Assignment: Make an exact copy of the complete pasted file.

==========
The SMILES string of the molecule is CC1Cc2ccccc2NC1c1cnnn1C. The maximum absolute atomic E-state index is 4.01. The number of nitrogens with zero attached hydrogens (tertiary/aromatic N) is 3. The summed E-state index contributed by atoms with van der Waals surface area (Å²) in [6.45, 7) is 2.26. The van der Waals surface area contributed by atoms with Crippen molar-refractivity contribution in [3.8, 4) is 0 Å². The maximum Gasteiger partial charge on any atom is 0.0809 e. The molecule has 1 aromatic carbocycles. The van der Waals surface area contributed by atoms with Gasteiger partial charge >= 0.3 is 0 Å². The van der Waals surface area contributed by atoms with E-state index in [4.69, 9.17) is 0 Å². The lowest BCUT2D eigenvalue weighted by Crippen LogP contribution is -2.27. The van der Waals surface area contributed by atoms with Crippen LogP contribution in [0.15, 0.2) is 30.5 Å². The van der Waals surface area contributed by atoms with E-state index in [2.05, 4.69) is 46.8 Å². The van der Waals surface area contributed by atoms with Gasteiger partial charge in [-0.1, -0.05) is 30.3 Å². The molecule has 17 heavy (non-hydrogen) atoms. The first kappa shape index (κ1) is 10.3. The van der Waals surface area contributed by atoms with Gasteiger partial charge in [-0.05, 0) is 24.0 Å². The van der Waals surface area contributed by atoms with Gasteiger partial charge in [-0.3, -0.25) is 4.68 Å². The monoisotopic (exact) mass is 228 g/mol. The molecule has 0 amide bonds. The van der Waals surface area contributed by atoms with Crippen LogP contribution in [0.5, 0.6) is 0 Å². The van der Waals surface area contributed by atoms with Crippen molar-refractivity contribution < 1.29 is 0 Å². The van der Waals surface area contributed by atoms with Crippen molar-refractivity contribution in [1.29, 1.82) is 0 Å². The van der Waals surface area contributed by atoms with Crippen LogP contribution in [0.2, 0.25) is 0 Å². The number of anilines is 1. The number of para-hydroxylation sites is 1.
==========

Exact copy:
The SMILES string of the molecule is CC1Cc2ccccc2NC1c1cnnn1C. The maximum absolute atomic E-state index is 4.01. The number of nitrogens with zero attached hydrogens (tertiary/aromatic N) is 3. The summed E-state index contributed by atoms with van der Waals surface area (Å²) in [6.45, 7) is 2.26. The van der Waals surface area contributed by atoms with Crippen molar-refractivity contribution in [3.8, 4) is 0 Å². The maximum Gasteiger partial charge on any atom is 0.0809 e. The molecule has 1 aromatic carbocycles. The van der Waals surface area contributed by atoms with Gasteiger partial charge >= 0.3 is 0 Å². The van der Waals surface area contributed by atoms with E-state index in [4.69, 9.17) is 0 Å². The lowest BCUT2D eigenvalue weighted by Crippen LogP contribution is -2.27. The van der Waals surface area contributed by atoms with Crippen LogP contribution in [0.15, 0.2) is 30.5 Å². The van der Waals surface area contributed by atoms with E-state index in [2.05, 4.69) is 46.8 Å². The van der Waals surface area contributed by atoms with Gasteiger partial charge in [-0.1, -0.05) is 30.3 Å². The molecule has 17 heavy (non-hydrogen) atoms. The first kappa shape index (κ1) is 10.3. The van der Waals surface area contributed by atoms with Gasteiger partial charge in [-0.05, 0) is 24.0 Å². The van der Waals surface area contributed by atoms with Gasteiger partial charge in [-0.3, -0.25) is 4.68 Å². The monoisotopic (exact) mass is 228 g/mol. The molecule has 0 amide bonds. The van der Waals surface area contributed by atoms with Crippen LogP contribution in [0.5, 0.6) is 0 Å². The van der Waals surface area contributed by atoms with Crippen molar-refractivity contribution < 1.29 is 0 Å². The van der Waals surface area contributed by atoms with Crippen molar-refractivity contribution in [1.29, 1.82) is 0 Å². The van der Waals surface area contributed by atoms with Crippen LogP contribution in [0.2, 0.25) is 0 Å². The number of anilines is 1. The number of para-hydroxylation sites is 1.